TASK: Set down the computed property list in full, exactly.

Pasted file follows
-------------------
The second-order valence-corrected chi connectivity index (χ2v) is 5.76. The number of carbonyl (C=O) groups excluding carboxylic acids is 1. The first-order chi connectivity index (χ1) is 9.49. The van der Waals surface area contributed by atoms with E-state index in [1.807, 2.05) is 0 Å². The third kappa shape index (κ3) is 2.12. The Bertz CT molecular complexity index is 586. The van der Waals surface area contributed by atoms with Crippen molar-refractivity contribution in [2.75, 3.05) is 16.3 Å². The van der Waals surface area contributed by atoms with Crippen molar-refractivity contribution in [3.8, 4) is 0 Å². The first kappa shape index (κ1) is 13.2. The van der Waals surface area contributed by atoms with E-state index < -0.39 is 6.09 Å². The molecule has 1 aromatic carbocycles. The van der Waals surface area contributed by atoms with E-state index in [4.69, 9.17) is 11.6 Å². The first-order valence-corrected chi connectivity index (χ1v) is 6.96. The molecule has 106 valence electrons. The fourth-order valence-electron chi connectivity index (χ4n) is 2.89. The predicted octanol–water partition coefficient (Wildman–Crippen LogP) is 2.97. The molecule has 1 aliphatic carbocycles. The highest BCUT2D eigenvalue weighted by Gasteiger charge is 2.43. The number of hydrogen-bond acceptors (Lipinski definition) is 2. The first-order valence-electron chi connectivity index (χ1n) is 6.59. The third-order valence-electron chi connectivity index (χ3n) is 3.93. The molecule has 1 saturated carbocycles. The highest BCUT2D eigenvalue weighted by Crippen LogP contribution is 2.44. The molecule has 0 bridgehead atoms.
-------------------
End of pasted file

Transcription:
The second-order valence-corrected chi connectivity index (χ2v) is 5.76. The number of carbonyl (C=O) groups excluding carboxylic acids is 1. The first-order chi connectivity index (χ1) is 9.49. The van der Waals surface area contributed by atoms with E-state index in [1.807, 2.05) is 0 Å². The third kappa shape index (κ3) is 2.12. The Bertz CT molecular complexity index is 586. The van der Waals surface area contributed by atoms with Crippen molar-refractivity contribution in [2.75, 3.05) is 16.3 Å². The van der Waals surface area contributed by atoms with Crippen molar-refractivity contribution in [3.8, 4) is 0 Å². The first kappa shape index (κ1) is 13.2. The van der Waals surface area contributed by atoms with E-state index < -0.39 is 6.09 Å². The molecule has 1 aromatic carbocycles. The van der Waals surface area contributed by atoms with E-state index in [4.69, 9.17) is 11.6 Å². The first-order valence-corrected chi connectivity index (χ1v) is 6.96. The molecule has 106 valence electrons. The fourth-order valence-electron chi connectivity index (χ4n) is 2.89. The predicted octanol–water partition coefficient (Wildman–Crippen LogP) is 2.97. The molecule has 1 aliphatic carbocycles. The highest BCUT2D eigenvalue weighted by Gasteiger charge is 2.43. The number of hydrogen-bond acceptors (Lipinski definition) is 2. The first-order valence-electron chi connectivity index (χ1n) is 6.59. The third-order valence-electron chi connectivity index (χ3n) is 3.93. The molecule has 1 saturated carbocycles. The highest BCUT2D eigenvalue weighted by Crippen LogP contribution is 2.44. The molecule has 0 bridgehead atoms.